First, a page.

A play date will help your child grow and experience a variety of interesting experiences.
What do you do when your toddler starts to drive you crazy? First, it's better to acknowledge how you are feeling rather than pretend you're feeling fine and just soldier on. Kids can pick up how we feel, even if we are trying to put a good face on, and this can affect them. Secondly, it's important to realize that we cannot be (nor are we meant to be) all things to our children. A very critical part of parenting is about preparing, encouraging and allowing our children to engage with the world around them. That means with other people too and not just us. So, if your child is wearing you out with continual requests for playing pretend, doing crafts, playing with music or participating in athletic activities, he/she may be indicating they are ready for more than what you can (or should) provide yourself.
Here are some options for parents to expand on their children’s play experiences:
1. A Play Date
Play dates with other children can be a great way to take the focus off of yourself as the prime entertainer and playmate. Go slowly and at your child's pace. Some children want to get involved right away, while others prefer taking some time to observe before joining in. There isn't a best approach—whatever your child is most comfortable with is correct for him or her. You can support your child to the degree he needs. Even if you stay while the play date occurs (either in your home or someone else's), your child will have the opportunity to engage and interact with others present, and so will you. This creates a good break and provides some fun for both of you!
2. A Fieldtrip
Field trips are a great activity for your child to explore, learn about something new, walk around and even run a bit. So, whether it's a children's museum that permits touching and other physical interaction with the exhibits, or the local petting zoo, community garden, park after the most recent snowfall or construction site (a great must-see for all those Bob the Builder fans), think about where you and your child could go and enjoy something different from your usual routine. Field trips are much more active than watching TV and is a great bonding experience for the two of you. If you feel inspired to take a few photos or even a short video at the time, you will have even more to review, discuss and show others together.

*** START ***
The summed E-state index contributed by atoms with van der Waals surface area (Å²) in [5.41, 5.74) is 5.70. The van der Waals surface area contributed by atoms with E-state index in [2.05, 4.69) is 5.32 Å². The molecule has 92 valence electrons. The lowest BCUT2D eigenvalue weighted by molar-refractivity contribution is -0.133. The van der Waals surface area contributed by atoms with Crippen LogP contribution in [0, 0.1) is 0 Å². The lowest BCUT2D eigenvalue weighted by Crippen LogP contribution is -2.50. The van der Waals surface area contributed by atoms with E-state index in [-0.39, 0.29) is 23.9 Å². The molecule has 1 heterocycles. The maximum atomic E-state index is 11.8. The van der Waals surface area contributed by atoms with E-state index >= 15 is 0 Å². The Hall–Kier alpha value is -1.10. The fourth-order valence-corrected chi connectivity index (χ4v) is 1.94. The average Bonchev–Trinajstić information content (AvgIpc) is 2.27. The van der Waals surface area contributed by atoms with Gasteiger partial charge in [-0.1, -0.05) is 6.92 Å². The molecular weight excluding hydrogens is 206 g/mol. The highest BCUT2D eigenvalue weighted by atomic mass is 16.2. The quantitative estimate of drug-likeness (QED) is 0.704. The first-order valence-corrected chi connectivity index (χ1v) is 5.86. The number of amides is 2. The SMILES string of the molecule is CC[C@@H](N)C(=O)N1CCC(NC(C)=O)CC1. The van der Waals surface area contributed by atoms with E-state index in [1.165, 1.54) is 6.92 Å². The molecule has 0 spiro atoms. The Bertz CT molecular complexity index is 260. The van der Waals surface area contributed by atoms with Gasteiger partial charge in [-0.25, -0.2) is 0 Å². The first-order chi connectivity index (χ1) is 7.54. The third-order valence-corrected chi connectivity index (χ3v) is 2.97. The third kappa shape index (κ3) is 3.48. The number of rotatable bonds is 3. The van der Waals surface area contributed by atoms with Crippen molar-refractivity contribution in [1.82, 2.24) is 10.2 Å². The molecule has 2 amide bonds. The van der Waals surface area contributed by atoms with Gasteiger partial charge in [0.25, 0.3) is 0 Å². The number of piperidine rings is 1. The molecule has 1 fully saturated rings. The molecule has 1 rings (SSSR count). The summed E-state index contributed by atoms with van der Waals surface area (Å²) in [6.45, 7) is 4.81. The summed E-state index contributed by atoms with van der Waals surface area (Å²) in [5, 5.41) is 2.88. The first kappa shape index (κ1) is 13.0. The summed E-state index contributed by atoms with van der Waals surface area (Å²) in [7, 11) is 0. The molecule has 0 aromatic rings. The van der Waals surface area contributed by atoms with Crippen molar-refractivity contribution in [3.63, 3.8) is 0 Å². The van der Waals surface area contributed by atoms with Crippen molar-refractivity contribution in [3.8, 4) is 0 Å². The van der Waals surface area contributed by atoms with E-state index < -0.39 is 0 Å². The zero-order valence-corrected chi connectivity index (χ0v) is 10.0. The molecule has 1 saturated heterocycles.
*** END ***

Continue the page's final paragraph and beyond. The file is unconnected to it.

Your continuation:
3. A Playgroup
This may range from a structured "mini-class" to a more casual, drop-in free play situation. Playgroups often engage in activities (i.e. play, music, cooking, movement, or crafts) that you can discuss with your child ahead of time. As with play dates, your child may want to dive right in, or he/she may want to check out the proceedings before joining in. Whatever their focus, playgroups allow young children to experience a variety of activities with peers and adults who are not their parents, which can be very helpful in setting a child up for a positive transition to Preschool and Kindergarten.
4. A Class
There are many class options for young children these days, ranging from gymnastics to art to music to free play. It probably makes sense to go with your child and observe a class first to gauge his/her interest in the activity and comfort level with potential classmates and how they're being taught. Do consider your child's stamina level and the time of day when the class meets to make sure that it occurs when he is most likely to be at his best. Starting classes at a young age can have a number of physical, social, cognitive and character benefits that children learn early on and take with them as they get older.
Remember, no matter how close and loving your relationship, both you and your children can benefit from periodic breaks from each other. This allows you each to recharge so that when you reunite, there are more and new experiences to discuss and share with each other. Your child's interest in experiences with others can be a very positive indicator of his/her maturity and readiness for new social interactions and environmental settings. And this is what we want as parents: for our children to be healthy, happy and to feel confident and capable in their world at whatever their age and stage of development.
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